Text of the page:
Being getting a portrait itch. That kind of feeling in your belly that says it time to start working again with you're own face. It started a month back and I egnored it. It came back and like a itch it needed scratching, so I made a few studies in pen. This made it worst and resulted in this little painting today
It's oil on canvas board starting with a peach background and putting in the darks then the mid tones.
I think I might have ago at some daily self portraits over the next few weeks, watch this space
70 X 70 cm cloudscape made on canvas over a resin base, the paints sit so well over resin when it's been given some tooth with course and paper. They level out and glide across the surface. The plants and subtle total changes are intermixed with patterns made as the different mediums collide and slowly mix over a period of many hours. This painting was made to go to the Battersea art fair London 2016
These large 3ft X 3ft canvases us oil paints and various different mediums to achieve a dramatic space, atmosphere and sensation. The paintings are created using wind and gravity to effect the paint. I set the painting is going and stand back, wait and watch as the paints move across the surface. I make great pools of paint on the surface each made with a different medium base each with a different recipe. A turpentine medium an alkyd medium, a linseed medium, a Dammar medium plus many more secrets. The difference in the mediums effects how they mix or blend together on the canvas. Once the paints are on the surface in there differing pools the painting is set, a multitude of possibilities and endless series of chance and exploration sits ahead of them (I find it veryexciting) to start I leave these works in the elements outside in windy places. The windy pulls and pushes at the liquids and sends them across the surface mixing into each other. These works sometimes take several sessions of this, each time I have learnt which kind of medium to use in different weathers and stages of the paintings. Sometimes the paintings are left on a slight angle so the paints will move ever so slowly across the canvas. I do these last thing before leaving the studio as they are quite odorous. It's exciting to come back to the studio and see how the paints have moved and slipped in the night. When I return The painting is so different and unexpected that I don't feel I have painted it just that I allowed it to evolve its own way, it's like it's not my hand that paints the begingings and then I can react to that and develop the patterns and forms. Some of the mediums take hours to set and dry others take 3-5 days each have qualities suited to different stages in the painting process. I use these processes and layers to capture a clouds beauty as it glides across the sky, but more than that I like to capture the moment when light breaks though a storm cloud, when a cloud lifts when it hits the shoreline and drops it heavy rains on the beach, or when a cloud just dissaperars in a matter of minutes as it hits a new warm front. Watching clouds goes right back to my childhood where a house my parents brought looked out over the sea from a high cliff. Watching the weather was a thing I did as a child, the excitement of seeing large ships gather in the bay meant that a storm was coming and they were seeking shelter. From inside my shelter I could watch the rolling clouds whip the sea into white horses and even see the storm pass and the sun beam out again marking the end.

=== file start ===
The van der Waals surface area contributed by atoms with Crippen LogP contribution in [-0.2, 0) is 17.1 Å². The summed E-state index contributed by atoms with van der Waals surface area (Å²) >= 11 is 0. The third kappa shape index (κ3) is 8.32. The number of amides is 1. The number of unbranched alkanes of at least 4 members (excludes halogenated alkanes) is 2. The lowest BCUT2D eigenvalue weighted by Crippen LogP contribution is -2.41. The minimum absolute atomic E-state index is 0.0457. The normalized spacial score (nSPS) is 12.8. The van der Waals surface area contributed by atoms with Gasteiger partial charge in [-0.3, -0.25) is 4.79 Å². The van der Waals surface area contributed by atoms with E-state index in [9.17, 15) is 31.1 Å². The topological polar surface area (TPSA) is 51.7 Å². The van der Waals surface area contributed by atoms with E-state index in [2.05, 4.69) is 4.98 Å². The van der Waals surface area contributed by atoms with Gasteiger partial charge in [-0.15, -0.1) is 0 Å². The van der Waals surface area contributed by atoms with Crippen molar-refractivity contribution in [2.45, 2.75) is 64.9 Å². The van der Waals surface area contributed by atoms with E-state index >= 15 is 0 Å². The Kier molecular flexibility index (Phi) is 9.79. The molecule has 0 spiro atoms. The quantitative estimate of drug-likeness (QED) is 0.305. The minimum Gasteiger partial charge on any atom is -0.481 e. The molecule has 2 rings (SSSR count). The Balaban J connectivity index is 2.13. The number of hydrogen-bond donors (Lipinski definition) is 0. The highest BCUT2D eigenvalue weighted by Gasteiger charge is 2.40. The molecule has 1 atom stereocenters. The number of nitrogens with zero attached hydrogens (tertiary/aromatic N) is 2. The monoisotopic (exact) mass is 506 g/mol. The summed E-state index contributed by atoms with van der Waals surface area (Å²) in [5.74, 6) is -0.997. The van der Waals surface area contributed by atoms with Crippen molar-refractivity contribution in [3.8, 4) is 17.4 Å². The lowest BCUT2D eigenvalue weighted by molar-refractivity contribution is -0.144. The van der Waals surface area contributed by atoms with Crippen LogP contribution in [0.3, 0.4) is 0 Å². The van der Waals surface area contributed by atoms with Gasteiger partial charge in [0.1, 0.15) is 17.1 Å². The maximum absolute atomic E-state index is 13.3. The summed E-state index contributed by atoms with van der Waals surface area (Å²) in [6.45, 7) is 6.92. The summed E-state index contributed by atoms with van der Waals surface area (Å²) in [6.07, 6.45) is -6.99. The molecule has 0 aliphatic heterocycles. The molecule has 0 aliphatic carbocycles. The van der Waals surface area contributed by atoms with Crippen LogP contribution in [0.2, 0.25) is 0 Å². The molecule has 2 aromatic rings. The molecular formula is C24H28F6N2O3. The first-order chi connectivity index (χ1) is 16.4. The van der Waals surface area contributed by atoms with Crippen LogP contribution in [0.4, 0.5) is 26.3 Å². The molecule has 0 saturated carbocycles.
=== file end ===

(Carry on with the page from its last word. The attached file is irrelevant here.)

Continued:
3ft X 3 ft oil on canvas
These cloudscapes will be on display in March at the Battersea Affordable Art Fair from the 10th - 13th
Here some images from a new studio space I've got very close to my home. It's great to go up to late at night after the kids are in bed. It's a space were I can make bigger works. A whole wall just to hang a single painting on and have space to sit back and look at is great.
Coombe park studio is just outside of Ashprigton near Totnes. It's home to a wild life sculptor, a potter and a fabric designer among others. It's the first time I've had a space in which to really create with no boundaries. It's mine to use as I want and I actually really love having the space to be free
I'm very pleased to be working towards the Battersea art fair in the beginning of March. I'm working on large cloudscapes made with multiple layers of oil paint. The layering of paint use mediums, varnishes and linseed oils. Each layer is thinned with turpentine and the paint allowed to move under gravity.
I love coming into the studio in the morning after setting a painting in slow motion the paint moves so slowly that it's only after 6-12 hours that the paint reaches a equilibrium were it's still and allowed to dry. I will try and post some works in progress in the next few day to follow the progression of these highly experimental works.
Here is Gregory Mason working on his entry to this year's BP portrait award. I dropped in on Greg and Ken Cosgrove studio space that they share. It's a great space with double height Windows lots of space and basically a dream studio space. It's just outside the city centre and is just the two artist working from it. Ken Cosgrove has recently moved from California and has made Devon his home, now he's tapping into the local art scene which he tells me is pretty spread out and hard to connect with. But he's very proactive already Ken runs a painting course at the Phoenix centre and will be heading a new landscape painting course at Dartington Hall. All that and he has just become an associate member with the South West Academy of Art.
Both artist are figurative but produce landscapes as well. I plan to interview them at a later date when my idea for a podcast actually takes hold and starts to germinate.